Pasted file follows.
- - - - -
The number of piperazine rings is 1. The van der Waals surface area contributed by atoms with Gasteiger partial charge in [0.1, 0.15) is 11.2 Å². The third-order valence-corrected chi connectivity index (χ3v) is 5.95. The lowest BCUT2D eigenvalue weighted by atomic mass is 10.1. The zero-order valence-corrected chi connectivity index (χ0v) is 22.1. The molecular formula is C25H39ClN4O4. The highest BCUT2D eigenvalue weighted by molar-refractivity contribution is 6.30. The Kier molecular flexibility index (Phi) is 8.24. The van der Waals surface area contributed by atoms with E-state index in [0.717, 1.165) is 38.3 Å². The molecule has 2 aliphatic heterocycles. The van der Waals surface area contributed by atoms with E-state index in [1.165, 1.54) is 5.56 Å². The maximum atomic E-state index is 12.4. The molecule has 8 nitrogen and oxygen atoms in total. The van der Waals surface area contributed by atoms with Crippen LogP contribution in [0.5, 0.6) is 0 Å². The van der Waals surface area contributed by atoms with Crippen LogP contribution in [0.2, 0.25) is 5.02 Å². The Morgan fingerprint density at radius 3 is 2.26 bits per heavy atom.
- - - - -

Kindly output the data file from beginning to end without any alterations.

The number of piperazine rings is 1. The van der Waals surface area contributed by atoms with Gasteiger partial charge in [0.1, 0.15) is 11.2 Å². The third-order valence-corrected chi connectivity index (χ3v) is 5.95. The lowest BCUT2D eigenvalue weighted by atomic mass is 10.1. The zero-order valence-corrected chi connectivity index (χ0v) is 22.1. The molecular formula is C25H39ClN4O4. The highest BCUT2D eigenvalue weighted by molar-refractivity contribution is 6.30. The Kier molecular flexibility index (Phi) is 8.24. The van der Waals surface area contributed by atoms with E-state index in [0.717, 1.165) is 38.3 Å². The molecule has 2 aliphatic heterocycles. The van der Waals surface area contributed by atoms with E-state index in [1.165, 1.54) is 5.56 Å². The maximum atomic E-state index is 12.4. The molecule has 8 nitrogen and oxygen atoms in total. The van der Waals surface area contributed by atoms with Crippen LogP contribution in [0.5, 0.6) is 0 Å². The van der Waals surface area contributed by atoms with Crippen LogP contribution in [0.2, 0.25) is 5.02 Å². The Morgan fingerprint density at radius 3 is 2.26 bits per heavy atom.